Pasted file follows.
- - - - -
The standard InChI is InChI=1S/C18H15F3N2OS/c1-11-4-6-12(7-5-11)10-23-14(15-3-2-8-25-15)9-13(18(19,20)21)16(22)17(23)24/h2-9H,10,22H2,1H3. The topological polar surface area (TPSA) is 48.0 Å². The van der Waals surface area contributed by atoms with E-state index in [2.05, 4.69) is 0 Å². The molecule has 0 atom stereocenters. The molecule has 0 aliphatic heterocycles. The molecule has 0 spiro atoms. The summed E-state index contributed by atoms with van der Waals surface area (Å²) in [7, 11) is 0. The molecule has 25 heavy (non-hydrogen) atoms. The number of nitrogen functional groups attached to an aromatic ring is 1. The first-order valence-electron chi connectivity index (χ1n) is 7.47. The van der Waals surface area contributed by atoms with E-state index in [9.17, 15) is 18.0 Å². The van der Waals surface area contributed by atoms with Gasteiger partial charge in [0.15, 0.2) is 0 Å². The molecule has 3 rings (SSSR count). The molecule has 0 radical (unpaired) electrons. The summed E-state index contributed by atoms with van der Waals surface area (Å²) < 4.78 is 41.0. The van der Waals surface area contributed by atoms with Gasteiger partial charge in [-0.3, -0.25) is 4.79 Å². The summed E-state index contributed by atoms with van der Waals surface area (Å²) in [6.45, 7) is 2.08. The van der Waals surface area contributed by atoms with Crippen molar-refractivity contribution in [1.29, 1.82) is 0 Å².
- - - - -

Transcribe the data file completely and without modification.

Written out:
The standard InChI is InChI=1S/C18H15F3N2OS/c1-11-4-6-12(7-5-11)10-23-14(15-3-2-8-25-15)9-13(18(19,20)21)16(22)17(23)24/h2-9H,10,22H2,1H3. The topological polar surface area (TPSA) is 48.0 Å². The van der Waals surface area contributed by atoms with E-state index in [2.05, 4.69) is 0 Å². The molecule has 0 atom stereocenters. The molecule has 0 aliphatic heterocycles. The molecule has 0 spiro atoms. The summed E-state index contributed by atoms with van der Waals surface area (Å²) in [7, 11) is 0. The molecule has 25 heavy (non-hydrogen) atoms. The number of nitrogen functional groups attached to an aromatic ring is 1. The first-order valence-electron chi connectivity index (χ1n) is 7.47. The van der Waals surface area contributed by atoms with E-state index in [9.17, 15) is 18.0 Å². The van der Waals surface area contributed by atoms with Gasteiger partial charge in [0.15, 0.2) is 0 Å². The molecule has 3 rings (SSSR count). The molecule has 0 radical (unpaired) electrons. The summed E-state index contributed by atoms with van der Waals surface area (Å²) < 4.78 is 41.0. The van der Waals surface area contributed by atoms with Gasteiger partial charge in [-0.3, -0.25) is 4.79 Å². The summed E-state index contributed by atoms with van der Waals surface area (Å²) in [6.45, 7) is 2.08. The van der Waals surface area contributed by atoms with Crippen molar-refractivity contribution in [1.29, 1.82) is 0 Å².